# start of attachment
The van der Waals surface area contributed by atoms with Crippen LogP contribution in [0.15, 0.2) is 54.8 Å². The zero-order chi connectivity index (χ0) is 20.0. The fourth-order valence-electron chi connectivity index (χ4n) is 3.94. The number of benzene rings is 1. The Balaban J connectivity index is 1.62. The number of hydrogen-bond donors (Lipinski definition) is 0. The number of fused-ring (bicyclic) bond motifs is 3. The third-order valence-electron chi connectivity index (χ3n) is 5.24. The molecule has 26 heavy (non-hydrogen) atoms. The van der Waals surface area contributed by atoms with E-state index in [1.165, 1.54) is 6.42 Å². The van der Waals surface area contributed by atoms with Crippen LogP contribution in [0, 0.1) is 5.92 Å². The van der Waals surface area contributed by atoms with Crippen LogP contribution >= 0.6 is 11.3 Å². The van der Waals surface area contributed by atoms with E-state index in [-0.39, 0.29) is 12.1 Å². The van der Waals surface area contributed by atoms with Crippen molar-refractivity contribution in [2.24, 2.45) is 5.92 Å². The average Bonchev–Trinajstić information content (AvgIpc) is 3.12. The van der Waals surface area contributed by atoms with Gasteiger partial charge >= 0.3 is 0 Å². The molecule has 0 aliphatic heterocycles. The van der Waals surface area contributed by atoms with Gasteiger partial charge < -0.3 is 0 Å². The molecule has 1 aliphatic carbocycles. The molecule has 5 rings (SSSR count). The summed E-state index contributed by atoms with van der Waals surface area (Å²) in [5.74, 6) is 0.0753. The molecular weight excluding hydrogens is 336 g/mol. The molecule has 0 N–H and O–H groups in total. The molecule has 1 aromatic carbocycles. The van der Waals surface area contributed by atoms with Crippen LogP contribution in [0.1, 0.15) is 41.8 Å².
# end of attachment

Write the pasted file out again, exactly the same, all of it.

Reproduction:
The van der Waals surface area contributed by atoms with Crippen LogP contribution in [0.15, 0.2) is 54.8 Å². The zero-order chi connectivity index (χ0) is 20.0. The fourth-order valence-electron chi connectivity index (χ4n) is 3.94. The number of benzene rings is 1. The Balaban J connectivity index is 1.62. The number of hydrogen-bond donors (Lipinski definition) is 0. The number of fused-ring (bicyclic) bond motifs is 3. The third-order valence-electron chi connectivity index (χ3n) is 5.24. The molecule has 26 heavy (non-hydrogen) atoms. The van der Waals surface area contributed by atoms with E-state index in [1.165, 1.54) is 6.42 Å². The van der Waals surface area contributed by atoms with Crippen LogP contribution in [0, 0.1) is 5.92 Å². The van der Waals surface area contributed by atoms with Crippen LogP contribution >= 0.6 is 11.3 Å². The van der Waals surface area contributed by atoms with E-state index in [-0.39, 0.29) is 12.1 Å². The van der Waals surface area contributed by atoms with Crippen molar-refractivity contribution in [2.24, 2.45) is 5.92 Å². The average Bonchev–Trinajstić information content (AvgIpc) is 3.12. The van der Waals surface area contributed by atoms with Gasteiger partial charge >= 0.3 is 0 Å². The molecule has 0 aliphatic heterocycles. The van der Waals surface area contributed by atoms with Gasteiger partial charge < -0.3 is 0 Å². The molecule has 1 aliphatic carbocycles. The molecule has 5 rings (SSSR count). The summed E-state index contributed by atoms with van der Waals surface area (Å²) in [5.74, 6) is 0.0753. The molecular weight excluding hydrogens is 336 g/mol. The molecule has 0 N–H and O–H groups in total. The molecule has 1 aromatic carbocycles. The van der Waals surface area contributed by atoms with Crippen LogP contribution in [0.1, 0.15) is 41.8 Å².